My LBS are very good but they must think I'm a complete moron (or perhaps that's just how I'm feeling about my general manual incompetence :( - partly why it took me so long to get to know them. They seemed so knowledgeable and a bit cocky with it - but as I say, they've been pretty good. Mind you, they've done quite well out of me the last few months.
    Pain is only weakness leaving the body
  • [You should note, however, that even with a flat tyre at work tonight, I decided 11 miles with as many hand pumped refills as required was still a better option than getting changed and going on the tube - and a million times better than not getting changed and going on the tube in bib-tights :shock: :D ]


    Chapeu, or whatever it is, anyhoo hats off to you mate :D

    I recently had exploding tube syndrome but it was due to a small split in the tyre and me being to stinjy to fork out the 30 quid :oops:
  • You don't mention the age/general condition of the tyres as they could be worn out and frayed so as per the answers above and also, tt sounds like you may have been doing a road side inspection of the exterior only and it may be that while you are home, you need to take the tyre off the rim, turn it inside out and visually inspect the inside of the tyre completely, and very carefully as whatever caused the original problem may have been become further embedded within the tyre itself and might not be found by a visual inspection of the exterior.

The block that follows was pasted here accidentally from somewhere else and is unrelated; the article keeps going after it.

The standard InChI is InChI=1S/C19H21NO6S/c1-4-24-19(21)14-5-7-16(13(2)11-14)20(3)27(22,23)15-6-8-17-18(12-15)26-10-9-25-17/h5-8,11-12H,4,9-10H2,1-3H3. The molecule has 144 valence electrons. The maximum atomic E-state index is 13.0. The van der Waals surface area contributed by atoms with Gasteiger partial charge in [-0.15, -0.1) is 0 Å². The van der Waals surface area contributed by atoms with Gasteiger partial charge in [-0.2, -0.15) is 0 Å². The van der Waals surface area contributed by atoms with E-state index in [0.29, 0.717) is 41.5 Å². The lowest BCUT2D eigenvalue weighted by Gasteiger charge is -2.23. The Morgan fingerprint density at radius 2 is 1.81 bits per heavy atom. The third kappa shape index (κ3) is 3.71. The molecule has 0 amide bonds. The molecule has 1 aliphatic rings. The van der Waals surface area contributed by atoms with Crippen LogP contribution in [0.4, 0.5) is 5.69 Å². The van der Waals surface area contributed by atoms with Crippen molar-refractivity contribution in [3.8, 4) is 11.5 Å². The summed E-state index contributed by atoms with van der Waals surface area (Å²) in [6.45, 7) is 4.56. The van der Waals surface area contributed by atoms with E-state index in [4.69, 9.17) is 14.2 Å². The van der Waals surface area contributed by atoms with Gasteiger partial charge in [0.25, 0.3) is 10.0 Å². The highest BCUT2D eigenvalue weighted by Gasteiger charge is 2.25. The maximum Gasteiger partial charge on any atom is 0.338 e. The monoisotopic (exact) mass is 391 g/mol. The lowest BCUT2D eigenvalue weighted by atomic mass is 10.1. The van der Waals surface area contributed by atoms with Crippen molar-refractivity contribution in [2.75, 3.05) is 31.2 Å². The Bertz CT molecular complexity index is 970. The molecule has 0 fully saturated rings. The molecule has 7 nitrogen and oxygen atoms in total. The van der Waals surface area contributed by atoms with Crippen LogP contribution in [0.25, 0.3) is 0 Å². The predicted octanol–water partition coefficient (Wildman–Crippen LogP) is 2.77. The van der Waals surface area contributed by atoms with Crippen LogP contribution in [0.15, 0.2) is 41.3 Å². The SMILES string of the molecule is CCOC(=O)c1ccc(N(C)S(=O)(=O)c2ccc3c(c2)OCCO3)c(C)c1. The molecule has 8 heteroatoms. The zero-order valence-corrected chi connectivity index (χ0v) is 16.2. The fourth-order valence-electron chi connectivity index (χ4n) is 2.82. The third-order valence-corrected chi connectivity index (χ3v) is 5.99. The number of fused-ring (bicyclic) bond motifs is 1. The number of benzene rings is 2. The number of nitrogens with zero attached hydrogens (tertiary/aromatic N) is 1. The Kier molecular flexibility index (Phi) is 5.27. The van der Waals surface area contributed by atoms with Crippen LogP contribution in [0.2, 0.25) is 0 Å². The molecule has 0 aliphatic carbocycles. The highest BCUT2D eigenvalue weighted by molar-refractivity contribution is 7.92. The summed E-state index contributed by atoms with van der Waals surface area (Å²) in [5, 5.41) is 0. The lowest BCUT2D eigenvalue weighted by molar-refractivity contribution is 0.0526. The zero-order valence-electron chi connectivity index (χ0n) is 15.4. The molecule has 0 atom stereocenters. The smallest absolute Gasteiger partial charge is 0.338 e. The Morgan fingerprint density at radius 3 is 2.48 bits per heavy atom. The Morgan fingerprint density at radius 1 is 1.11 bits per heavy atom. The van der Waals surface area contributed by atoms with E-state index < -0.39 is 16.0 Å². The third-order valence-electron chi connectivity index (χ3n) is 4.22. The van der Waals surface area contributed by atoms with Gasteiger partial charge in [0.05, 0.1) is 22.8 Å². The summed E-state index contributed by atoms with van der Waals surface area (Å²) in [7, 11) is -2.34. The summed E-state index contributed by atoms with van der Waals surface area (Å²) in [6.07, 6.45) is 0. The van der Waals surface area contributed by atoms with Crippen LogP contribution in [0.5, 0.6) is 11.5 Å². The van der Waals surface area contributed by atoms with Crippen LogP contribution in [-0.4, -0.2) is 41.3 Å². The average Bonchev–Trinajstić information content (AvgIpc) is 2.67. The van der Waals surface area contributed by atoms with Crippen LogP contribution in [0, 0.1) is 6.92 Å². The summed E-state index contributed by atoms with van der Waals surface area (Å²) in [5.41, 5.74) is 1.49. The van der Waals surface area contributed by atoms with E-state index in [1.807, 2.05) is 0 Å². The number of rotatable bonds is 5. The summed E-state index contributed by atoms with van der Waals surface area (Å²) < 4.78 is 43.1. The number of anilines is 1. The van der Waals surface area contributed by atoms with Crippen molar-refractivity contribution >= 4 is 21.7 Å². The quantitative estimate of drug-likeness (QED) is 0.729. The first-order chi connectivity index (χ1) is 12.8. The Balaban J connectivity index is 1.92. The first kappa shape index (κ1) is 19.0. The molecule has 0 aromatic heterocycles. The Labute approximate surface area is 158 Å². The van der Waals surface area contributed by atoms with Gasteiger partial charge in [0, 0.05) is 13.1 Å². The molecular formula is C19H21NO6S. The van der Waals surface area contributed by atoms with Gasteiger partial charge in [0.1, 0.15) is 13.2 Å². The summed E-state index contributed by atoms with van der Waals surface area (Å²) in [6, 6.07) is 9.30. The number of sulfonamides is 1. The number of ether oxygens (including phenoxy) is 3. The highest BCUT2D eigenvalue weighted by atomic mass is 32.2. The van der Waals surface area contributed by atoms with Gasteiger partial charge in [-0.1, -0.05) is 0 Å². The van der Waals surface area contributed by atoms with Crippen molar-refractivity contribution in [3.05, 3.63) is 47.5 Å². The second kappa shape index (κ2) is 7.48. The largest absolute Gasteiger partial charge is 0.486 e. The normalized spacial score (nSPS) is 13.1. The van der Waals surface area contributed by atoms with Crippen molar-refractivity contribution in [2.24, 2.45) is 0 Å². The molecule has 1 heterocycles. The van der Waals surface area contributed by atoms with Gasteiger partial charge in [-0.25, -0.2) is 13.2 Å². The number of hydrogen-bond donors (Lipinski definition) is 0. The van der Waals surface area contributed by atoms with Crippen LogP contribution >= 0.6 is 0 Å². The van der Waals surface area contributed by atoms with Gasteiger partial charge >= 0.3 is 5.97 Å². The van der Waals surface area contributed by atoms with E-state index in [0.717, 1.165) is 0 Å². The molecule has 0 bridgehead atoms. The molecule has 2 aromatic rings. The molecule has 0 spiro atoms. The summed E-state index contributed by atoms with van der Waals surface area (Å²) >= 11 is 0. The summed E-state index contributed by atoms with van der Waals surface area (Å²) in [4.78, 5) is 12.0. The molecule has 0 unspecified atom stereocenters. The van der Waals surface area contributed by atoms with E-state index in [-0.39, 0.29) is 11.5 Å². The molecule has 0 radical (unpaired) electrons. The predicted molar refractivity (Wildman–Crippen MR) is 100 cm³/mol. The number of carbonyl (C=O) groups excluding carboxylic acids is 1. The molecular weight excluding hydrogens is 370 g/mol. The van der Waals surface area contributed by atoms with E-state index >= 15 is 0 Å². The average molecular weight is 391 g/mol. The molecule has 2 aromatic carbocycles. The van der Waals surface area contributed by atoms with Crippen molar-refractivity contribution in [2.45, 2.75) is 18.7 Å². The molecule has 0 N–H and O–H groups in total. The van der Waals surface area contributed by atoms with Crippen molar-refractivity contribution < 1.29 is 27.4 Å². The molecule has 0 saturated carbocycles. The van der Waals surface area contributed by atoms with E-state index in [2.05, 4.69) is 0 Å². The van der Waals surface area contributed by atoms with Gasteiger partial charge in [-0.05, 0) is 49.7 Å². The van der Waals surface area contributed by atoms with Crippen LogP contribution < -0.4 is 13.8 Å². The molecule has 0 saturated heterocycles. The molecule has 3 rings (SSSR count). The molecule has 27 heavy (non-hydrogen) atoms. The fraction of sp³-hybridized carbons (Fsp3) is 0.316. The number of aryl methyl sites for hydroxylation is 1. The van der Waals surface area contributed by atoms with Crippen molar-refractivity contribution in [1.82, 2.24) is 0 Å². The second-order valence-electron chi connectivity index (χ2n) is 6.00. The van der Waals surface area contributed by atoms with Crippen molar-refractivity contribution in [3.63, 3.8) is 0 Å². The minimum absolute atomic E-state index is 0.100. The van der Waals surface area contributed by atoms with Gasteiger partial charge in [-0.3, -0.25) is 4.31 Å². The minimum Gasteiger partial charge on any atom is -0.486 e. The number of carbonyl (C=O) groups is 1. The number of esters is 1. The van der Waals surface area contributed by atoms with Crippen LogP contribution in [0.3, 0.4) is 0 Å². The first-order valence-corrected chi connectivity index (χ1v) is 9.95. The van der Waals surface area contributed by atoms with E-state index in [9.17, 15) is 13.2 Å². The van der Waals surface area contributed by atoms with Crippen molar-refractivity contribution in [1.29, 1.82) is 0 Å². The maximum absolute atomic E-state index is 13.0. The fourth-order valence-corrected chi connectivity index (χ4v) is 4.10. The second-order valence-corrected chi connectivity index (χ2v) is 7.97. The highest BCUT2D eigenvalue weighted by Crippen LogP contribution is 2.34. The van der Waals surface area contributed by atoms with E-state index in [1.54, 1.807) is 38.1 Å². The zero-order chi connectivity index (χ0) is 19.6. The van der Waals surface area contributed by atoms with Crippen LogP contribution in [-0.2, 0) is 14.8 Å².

I think sheldon brown website has a section on rim sizes/conversion charts etc., but I think that I have myself changed from 700x35 to 700x 28 on my hybrid without any problems.